The next stage is to begin the process of getting “your name out there” and building relationships with your prospects.

Let’s get one thing straight:

No bloggers likes cold outreach. In fact, it’s borderline disrespectful to reach out to a blogger who has an established audience and ask them for something. Why? Because you basically saying: “Hey, can I have all the benefits of your established audience that you probably spent years building without any work on my side?

Moral of the story:

Don’t cold outreach. It’s a dangerous game to play if you are trying to become a serious player in your industry. You do NOT want to burn bridges or repel the people who have the influence. I think you get the point.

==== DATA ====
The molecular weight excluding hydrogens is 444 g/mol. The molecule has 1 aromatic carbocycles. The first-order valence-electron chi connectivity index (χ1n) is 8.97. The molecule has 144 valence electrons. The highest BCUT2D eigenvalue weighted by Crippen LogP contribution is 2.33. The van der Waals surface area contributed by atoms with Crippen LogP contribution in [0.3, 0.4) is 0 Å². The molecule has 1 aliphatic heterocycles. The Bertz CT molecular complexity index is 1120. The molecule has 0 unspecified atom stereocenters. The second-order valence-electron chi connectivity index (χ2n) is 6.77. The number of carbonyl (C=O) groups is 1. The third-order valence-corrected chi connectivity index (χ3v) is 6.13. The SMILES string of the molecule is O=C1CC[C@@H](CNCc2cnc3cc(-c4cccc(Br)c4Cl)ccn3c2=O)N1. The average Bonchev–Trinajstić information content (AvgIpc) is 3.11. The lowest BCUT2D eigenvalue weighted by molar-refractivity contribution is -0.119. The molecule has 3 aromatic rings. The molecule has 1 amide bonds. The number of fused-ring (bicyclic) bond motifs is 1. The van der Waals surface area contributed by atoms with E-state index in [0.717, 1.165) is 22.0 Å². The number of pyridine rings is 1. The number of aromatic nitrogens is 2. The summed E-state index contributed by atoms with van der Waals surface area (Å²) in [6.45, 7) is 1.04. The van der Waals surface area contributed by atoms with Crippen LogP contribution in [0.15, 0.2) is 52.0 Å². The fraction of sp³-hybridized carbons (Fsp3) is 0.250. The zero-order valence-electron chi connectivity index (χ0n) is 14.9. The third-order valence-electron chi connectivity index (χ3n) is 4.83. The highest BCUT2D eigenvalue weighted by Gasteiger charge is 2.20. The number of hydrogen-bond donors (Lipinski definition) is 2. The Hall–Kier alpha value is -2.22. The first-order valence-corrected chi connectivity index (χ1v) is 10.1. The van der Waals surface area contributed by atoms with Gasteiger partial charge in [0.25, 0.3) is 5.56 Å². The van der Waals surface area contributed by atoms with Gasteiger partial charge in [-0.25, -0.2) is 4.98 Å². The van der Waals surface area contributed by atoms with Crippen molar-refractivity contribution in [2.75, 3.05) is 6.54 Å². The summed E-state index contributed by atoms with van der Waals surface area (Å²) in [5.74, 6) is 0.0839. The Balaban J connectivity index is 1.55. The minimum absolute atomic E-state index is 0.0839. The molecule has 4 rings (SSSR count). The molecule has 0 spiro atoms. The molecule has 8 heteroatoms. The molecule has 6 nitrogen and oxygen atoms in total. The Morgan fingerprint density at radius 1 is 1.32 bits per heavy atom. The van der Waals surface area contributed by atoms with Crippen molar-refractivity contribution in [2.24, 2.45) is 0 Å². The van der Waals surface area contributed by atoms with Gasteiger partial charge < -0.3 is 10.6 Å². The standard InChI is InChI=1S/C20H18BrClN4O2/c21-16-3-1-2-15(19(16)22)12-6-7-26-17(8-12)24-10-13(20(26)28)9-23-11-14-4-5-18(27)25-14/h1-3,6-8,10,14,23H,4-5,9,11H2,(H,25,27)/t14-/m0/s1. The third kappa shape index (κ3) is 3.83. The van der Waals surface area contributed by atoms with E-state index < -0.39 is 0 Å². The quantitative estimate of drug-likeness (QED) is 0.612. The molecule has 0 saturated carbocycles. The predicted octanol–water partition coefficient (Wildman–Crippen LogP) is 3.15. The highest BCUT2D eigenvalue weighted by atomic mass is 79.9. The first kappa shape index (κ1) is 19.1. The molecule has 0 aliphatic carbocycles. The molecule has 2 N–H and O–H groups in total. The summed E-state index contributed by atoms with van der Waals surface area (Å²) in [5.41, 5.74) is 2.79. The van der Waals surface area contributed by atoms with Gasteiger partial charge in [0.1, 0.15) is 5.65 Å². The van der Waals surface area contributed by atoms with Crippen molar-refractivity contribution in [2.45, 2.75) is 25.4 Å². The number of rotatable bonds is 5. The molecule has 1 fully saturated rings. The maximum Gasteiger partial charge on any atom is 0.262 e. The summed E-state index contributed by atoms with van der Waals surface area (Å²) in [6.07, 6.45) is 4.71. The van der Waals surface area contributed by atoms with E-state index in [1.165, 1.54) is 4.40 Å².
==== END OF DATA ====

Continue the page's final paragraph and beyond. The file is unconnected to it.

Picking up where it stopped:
So, you’re probably wondering:

HOW do you start the process of building relationships with your link prospects? The best way to hit the prospect on multiple fronts.

Some easy methods include:

  • Leaving insightful and well-thought out blog comments
  • Retweeting their content
  • Replying and engaging with them on their Tweets, Facebook posts, etc.
  • Sending them a complimentary email
  • Asking them a question (that requires their expertise) via email

I recommend using most of these strategies. The key is avoid being creepy and overbearing.

Spread these actions out over the course of weeks.

Otherwise, it becomes obvious that you are only engaging for selfish motives.

All that you need to remember is that effective relationship building and outreach is like how you build relationships in real life.

Take your time and be patient.

Also, always be thinking about how you can add value before asking for anything.